Once a customer is set on using you as a company it’s important to make their potential selections very clear and understandable. Remember, just because a customer has chosen your company in the comparison phase doesn’t mean you’ll be able to retain them. Especially if your website isn’t clear and or a frustrating user experience.


This step may seem simple, the customer buys the product and that’s it. However, there are crucial parts to the purchase phase. Having a simple process for purchasing the product is imperative as you can still lose the customer if they can’t find a fast way to purchase the product. If they have a question before purchasing you might also want to have a live chat feature so the customer doesn’t have to back out of their purchase to answer their question.


Once the product has been purchased you want the customer to receive it as fast as possible. Having a delay in the delivery can really harm your reputation and even earn you a bad review. Equally, the product has to be as it is described on the website.


Having a customer buy from you is only half the battle, you want repeat custom from that sale. To do this you can follow up purchases with an email after a set period of time. E.g. A customer has just purchased toothpaste from your online store. In 6 weeks our automated mailing list will send a follow up email asking if they’d like to purchase the product again as they’ve likely gone through the tube of toothpaste by now.

Word of Mouth

Finally comes word of mouth. After your customer has bought from you and hopefully had a good experience they should spread the word about your company. You can help speed this process up by having a good loyalty/recommendation scheme. E.g. recommend this company to a friend and if they sign up you receive a free gift/voucher.


Hopefully you now understand the importance of the customer life cycle. You must fully understand this cycle during a digital marketing apprenticeship in order to be a successful digital marketer. It’s important to keep up to date with any changes to this cycle. When new technologies come out the cycle can change, or be interpreted in slightly different ways.

IT sales Apprenticeships Overview

man with headphones facing computer-monitor

Technical Sales Apprenticeships

Looking at getting into IT sales? An Apprenticeship Job in IT Technical Sales could be the best way to achieve your goals. This Apprenticeship covers many bases from Data Security to Project Management. In turn, this opens up a diverse job market. Keep reading to find out more about the IT Technical sales Apprenticeship.

What does Technical sales involve?

The primary role of an IT Technical Salesperson is to sell a company’s technical products and services. They need a good knowledge and understanding of the portfolio of technologies that are available. They work to maintain good relationships with existing clients, gaining repeat business wherever possible from customers both internal and external, UK or internationally. They also approach potential customers with the aim of winning new business. They maintain a thorough understanding of existing technologies and those that are emerging.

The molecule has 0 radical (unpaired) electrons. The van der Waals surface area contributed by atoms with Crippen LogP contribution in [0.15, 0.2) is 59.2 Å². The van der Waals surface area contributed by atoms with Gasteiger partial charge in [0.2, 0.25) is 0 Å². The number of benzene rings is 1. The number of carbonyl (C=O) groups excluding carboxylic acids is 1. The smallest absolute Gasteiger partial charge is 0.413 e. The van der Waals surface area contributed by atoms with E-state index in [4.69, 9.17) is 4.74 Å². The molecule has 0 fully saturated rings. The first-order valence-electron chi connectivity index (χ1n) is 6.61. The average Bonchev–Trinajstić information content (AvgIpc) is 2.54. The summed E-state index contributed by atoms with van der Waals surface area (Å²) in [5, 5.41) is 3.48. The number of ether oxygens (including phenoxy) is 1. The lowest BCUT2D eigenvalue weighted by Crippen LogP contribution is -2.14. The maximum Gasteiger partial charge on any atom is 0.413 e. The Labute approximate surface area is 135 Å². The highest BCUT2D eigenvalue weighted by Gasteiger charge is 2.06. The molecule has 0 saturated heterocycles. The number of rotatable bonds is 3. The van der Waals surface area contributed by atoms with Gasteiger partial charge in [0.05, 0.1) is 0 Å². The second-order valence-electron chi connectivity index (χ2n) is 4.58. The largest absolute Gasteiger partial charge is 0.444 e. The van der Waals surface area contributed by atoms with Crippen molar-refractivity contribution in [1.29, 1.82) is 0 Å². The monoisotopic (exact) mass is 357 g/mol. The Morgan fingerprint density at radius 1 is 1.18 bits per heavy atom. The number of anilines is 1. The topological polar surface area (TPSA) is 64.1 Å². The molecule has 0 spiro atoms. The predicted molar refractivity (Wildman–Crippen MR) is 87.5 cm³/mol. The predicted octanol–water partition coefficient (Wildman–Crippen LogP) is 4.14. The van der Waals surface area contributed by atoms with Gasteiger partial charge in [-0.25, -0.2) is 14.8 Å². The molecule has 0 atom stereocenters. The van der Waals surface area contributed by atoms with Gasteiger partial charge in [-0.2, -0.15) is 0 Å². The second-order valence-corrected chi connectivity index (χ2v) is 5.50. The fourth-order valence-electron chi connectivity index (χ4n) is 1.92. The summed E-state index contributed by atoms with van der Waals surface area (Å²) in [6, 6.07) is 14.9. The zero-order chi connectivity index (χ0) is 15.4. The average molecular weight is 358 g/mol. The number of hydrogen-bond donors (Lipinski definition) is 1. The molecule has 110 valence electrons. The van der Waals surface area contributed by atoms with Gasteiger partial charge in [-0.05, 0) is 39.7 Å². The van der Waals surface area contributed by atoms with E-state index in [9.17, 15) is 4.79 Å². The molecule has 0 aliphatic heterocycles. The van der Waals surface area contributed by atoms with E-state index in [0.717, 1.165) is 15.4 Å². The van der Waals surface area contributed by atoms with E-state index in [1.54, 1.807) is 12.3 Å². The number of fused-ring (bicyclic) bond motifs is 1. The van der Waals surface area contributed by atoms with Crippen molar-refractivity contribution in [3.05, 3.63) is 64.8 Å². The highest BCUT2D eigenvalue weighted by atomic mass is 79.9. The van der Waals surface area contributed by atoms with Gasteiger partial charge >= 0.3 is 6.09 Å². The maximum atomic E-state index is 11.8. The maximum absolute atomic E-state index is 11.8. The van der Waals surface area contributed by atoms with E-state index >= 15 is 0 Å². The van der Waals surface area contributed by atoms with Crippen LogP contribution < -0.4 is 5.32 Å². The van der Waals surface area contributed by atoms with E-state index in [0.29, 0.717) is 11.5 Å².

What Jobs Can You Get With This Qualification?

Sales Associate, Sales Consultant, Sales Engineer, Entry Level Customer Support, Technical Retail Assistant, Technical Tele Sales, Junior Account Manager

What Technical Knowledge Will You Gain On This Apprenticeship?

  • Understands the basic elements and architecture of computer systems
  • Acquire a working knowledge of Cloud and Cloud Services
  • Understand the principles of secure coding
  • Acquire a working knowledge of the role IT plays within the broader context of a business strategy
  • Understand the main methodologies used for unified communications
  • Understand the basics of how data storage works and the main technical options available
  • Understand how to communicate using the appropriate language and terminology for audience and cultural awareness
  • Understand the principles and ethics of sales, recognising the importance of delivering value to the customer
  • Understand the sales life cycle, techniques & processes
  • Understand how to negotiate, handle objections and close sales
  • Understand the business product(s) they are responsible for selling including the relevant vendor product(s) as selected by the employer.

Underpinning Skills, Attitudes and Behaviours Required/Acquired

  • Logical and creative thinking skills
  • The ability to interact effectively and professionally with a range of different types of customer
  • Ability to think analytically and to solve problems
  • Ability to work independently and to take responsibility
  • Can use own initiative
  • A thorough and organised approach
  • Ability to work with a range of internal and external people
  • Ability to communicate effectively in a variety of situations
  • Maintain productive, professional and secure working environment
  • Ability to operate in a secure manner

Professional recognition

This apprenticeship is recognised for entry on to the Register of IT Technicians and those completing their apprenticeships are eligible to apply for registration.


As you now know an IT Technical sales Apprenticeship covers quite a wide variety of specialist skills and jobs. Don’t let this put you off from applying as not every area of this apprenticeship has to interest you to make it worth while. Please follow the link below to find out more. information on this apprenticeship.

Digital Marketing Apprenticeships

What Does A Digital Marketing Apprenticeship Involve?